Berkshire Hathaway grows DaVita investment: Should you invest?

Last Friday Berkshire Hathaway Inc. filed documents with the Securities and Exchange Commission stating that it now owns 35.1 million shares of DaVita.

DaVita Healthcare Partners Inc. is the leader in kidney dialysis centres, and as Berkshire Hathaway CEO Warren Buffett is known for his appreciation of steady businesses with predictable cash flows and limited competition, owning a stake in the dialysis speciality fits the bill.

Nearly 3.7 million new DaVita shares were bought by Berkshire after the former reported its earnings late last week.

This means Berkshire now owns about 16.5% of DaVita, but in a stand-still agreement, the company has agreed it will not buy over 25% of the Denver-based company – unless both businesses agree to this at a later stage.

DaVita runs almost 2,000 outpatient dialysis clinics, and reported last week that it’s operating costs had increased over the past quarter, and that the Justice Department has investigated its business practices.

The stock was trading above USD 56, but after this report, the company quickly lost over USD 2 per share – and that is when Berkshire Hathaway began investing.

Berkshire Hathaway; to invest, or not to invest

Berkshire Hathaway’s successes are prolific and consistent, yet there are many key factors to take into account if you wish to place your money with investment wunderkid Buffett.

The first thing to note about Berkshire Hathaway’s stocks, if you aren’t already aware, is the expense.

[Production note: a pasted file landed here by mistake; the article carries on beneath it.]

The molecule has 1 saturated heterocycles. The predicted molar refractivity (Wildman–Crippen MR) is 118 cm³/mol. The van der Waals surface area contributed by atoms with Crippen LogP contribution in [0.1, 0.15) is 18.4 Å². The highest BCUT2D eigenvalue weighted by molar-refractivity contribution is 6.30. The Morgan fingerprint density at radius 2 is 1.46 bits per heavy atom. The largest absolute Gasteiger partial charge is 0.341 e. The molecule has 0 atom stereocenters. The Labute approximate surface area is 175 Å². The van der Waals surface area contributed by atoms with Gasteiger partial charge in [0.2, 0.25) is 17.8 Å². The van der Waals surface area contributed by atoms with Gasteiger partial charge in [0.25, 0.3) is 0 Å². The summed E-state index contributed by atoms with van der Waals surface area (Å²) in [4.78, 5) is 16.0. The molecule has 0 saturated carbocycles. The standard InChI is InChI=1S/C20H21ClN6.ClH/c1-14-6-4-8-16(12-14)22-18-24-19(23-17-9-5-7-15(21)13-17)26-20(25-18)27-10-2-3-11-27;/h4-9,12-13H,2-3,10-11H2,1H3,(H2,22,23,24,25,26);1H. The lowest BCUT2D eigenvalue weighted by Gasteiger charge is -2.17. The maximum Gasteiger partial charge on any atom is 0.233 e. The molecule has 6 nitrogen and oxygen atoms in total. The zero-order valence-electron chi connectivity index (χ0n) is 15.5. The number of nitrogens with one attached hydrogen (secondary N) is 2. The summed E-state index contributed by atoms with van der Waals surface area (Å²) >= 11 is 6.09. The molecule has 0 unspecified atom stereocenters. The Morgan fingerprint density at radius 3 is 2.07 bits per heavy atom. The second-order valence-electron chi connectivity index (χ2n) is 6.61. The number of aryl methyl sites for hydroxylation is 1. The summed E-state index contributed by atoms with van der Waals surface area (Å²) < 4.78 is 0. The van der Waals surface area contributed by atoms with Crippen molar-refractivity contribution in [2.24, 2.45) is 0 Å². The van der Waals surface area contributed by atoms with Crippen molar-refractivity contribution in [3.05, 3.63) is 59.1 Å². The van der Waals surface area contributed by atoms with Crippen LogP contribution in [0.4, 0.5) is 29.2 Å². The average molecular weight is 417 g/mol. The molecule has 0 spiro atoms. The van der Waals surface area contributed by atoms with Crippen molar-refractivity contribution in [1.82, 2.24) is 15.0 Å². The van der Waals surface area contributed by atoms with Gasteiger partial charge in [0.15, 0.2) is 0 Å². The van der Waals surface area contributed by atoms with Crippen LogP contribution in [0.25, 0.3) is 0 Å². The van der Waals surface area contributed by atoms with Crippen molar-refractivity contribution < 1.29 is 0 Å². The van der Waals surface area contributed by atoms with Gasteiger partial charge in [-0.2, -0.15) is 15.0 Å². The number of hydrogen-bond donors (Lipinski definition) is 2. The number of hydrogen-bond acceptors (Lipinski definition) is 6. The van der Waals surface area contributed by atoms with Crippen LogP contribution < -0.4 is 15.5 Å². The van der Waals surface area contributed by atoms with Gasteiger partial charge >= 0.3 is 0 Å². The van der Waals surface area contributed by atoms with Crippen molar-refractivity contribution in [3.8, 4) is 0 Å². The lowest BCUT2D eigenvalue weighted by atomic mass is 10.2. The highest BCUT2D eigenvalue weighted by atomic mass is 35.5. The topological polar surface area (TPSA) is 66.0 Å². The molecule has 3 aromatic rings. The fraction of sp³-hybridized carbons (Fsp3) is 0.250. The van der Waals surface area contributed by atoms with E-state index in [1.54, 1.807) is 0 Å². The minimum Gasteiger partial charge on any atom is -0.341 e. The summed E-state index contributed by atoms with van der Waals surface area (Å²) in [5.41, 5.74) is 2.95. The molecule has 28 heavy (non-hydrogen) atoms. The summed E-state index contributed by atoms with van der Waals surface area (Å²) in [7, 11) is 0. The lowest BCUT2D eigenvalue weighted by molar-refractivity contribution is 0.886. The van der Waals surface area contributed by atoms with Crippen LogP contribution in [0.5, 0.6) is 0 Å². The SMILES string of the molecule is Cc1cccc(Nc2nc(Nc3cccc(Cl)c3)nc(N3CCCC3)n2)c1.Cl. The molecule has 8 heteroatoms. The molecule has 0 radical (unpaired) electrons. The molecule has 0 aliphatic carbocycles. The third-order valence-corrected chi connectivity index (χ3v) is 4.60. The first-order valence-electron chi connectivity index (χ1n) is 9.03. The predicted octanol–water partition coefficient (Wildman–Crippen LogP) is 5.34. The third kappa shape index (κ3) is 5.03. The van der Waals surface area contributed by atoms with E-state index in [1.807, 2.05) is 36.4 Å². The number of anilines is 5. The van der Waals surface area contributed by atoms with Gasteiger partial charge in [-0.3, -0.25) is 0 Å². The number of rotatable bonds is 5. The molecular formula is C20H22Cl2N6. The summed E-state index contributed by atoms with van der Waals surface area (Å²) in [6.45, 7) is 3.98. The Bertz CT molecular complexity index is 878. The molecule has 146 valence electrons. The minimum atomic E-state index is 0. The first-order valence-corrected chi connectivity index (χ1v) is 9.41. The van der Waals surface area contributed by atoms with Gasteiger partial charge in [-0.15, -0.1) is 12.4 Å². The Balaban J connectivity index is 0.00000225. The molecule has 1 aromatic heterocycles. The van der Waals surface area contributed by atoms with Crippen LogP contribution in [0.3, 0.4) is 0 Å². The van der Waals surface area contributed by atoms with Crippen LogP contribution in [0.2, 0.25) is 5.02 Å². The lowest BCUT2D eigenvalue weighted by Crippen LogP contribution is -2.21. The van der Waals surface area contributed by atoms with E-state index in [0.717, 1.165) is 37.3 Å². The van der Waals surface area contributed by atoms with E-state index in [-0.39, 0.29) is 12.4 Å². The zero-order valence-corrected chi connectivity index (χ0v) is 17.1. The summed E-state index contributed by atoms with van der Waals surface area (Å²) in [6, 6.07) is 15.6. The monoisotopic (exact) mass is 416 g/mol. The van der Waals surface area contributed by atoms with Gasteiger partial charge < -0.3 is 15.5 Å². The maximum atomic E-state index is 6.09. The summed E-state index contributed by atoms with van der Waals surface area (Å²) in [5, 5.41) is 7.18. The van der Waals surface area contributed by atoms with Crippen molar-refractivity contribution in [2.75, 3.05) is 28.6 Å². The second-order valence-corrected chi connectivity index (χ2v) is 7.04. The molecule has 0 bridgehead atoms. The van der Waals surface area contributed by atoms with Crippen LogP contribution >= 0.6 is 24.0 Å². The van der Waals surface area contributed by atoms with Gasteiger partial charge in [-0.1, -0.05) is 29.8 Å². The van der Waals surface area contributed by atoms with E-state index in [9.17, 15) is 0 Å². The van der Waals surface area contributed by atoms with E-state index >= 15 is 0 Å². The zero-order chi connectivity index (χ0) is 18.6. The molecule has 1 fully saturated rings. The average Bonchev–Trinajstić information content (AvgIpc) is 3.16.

One share of Warren Buffett’s multinational cost USD 168,205 last month, and chances are, it will only grow higher.

This is because Buffett only buys in solid yet inexpensive businesses which sell inelastic products and pay a dividend. This can be summarised into a three-point mantra: Low risk, cheap and high quality.

Whilst there are divergences, this is true for the bulk of his stock, including Wells Fargo and Coca-Cola, and has seen his company’s per value share grow a mind-boggling 586,817% over the last 48 years.

Whilst these are compelling reasons to invest, there are negatives.

The first is Buffett’s age (83), and that of his business partner Charlie Munger (almost 90). This is leading many to question just how much longer Buffett can remain at the helm of Berkshire Hathaway – as whilst many of his protégées have managed to emulate his success, none have achieved it.

Secondly, Buffett himself has warned the public he cannot generate the returns he used to in previous years because of the huge amounts he needs to now invest.

The bottom line is whilst the stocks are predicted to keep growing, there are several factors which might dissuade the average investor from purchasing stocks – and not least their price.

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